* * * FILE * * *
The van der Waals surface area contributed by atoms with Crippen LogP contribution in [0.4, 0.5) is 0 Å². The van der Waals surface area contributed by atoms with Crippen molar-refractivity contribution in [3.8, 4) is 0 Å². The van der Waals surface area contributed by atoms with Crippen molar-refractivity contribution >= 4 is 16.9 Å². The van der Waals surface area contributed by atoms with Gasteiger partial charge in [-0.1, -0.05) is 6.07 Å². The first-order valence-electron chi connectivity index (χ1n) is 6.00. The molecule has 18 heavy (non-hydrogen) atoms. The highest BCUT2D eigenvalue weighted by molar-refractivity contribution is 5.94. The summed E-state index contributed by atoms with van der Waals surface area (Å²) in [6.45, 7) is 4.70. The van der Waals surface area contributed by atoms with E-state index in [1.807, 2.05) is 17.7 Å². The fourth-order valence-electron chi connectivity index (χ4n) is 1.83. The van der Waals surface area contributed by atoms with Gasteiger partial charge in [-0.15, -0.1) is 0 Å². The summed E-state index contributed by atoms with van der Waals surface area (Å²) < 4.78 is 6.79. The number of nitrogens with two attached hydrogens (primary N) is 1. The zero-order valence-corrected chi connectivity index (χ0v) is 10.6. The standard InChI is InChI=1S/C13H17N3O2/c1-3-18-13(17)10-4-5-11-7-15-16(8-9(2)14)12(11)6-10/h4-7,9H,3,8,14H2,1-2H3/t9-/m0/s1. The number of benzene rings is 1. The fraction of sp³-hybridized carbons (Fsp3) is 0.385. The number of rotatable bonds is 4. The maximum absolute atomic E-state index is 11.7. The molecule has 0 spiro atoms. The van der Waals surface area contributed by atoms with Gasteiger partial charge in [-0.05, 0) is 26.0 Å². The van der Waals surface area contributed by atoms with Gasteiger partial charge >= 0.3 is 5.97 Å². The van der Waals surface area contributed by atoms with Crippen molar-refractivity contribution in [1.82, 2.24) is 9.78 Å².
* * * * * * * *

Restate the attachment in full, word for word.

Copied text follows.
The van der Waals surface area contributed by atoms with Crippen LogP contribution in [0.4, 0.5) is 0 Å². The van der Waals surface area contributed by atoms with Crippen molar-refractivity contribution in [3.8, 4) is 0 Å². The van der Waals surface area contributed by atoms with Crippen molar-refractivity contribution >= 4 is 16.9 Å². The van der Waals surface area contributed by atoms with Gasteiger partial charge in [-0.1, -0.05) is 6.07 Å². The first-order valence-electron chi connectivity index (χ1n) is 6.00. The molecule has 18 heavy (non-hydrogen) atoms. The highest BCUT2D eigenvalue weighted by molar-refractivity contribution is 5.94. The summed E-state index contributed by atoms with van der Waals surface area (Å²) in [6.45, 7) is 4.70. The van der Waals surface area contributed by atoms with E-state index in [1.807, 2.05) is 17.7 Å². The fourth-order valence-electron chi connectivity index (χ4n) is 1.83. The van der Waals surface area contributed by atoms with Gasteiger partial charge in [-0.15, -0.1) is 0 Å². The summed E-state index contributed by atoms with van der Waals surface area (Å²) < 4.78 is 6.79. The number of nitrogens with two attached hydrogens (primary N) is 1. The zero-order valence-corrected chi connectivity index (χ0v) is 10.6. The standard InChI is InChI=1S/C13H17N3O2/c1-3-18-13(17)10-4-5-11-7-15-16(8-9(2)14)12(11)6-10/h4-7,9H,3,8,14H2,1-2H3/t9-/m0/s1. The number of benzene rings is 1. The fraction of sp³-hybridized carbons (Fsp3) is 0.385. The number of rotatable bonds is 4. The maximum absolute atomic E-state index is 11.7. The molecule has 0 spiro atoms. The van der Waals surface area contributed by atoms with Gasteiger partial charge in [-0.05, 0) is 26.0 Å². The van der Waals surface area contributed by atoms with Gasteiger partial charge >= 0.3 is 5.97 Å². The van der Waals surface area contributed by atoms with Crippen molar-refractivity contribution in [1.82, 2.24) is 9.78 Å².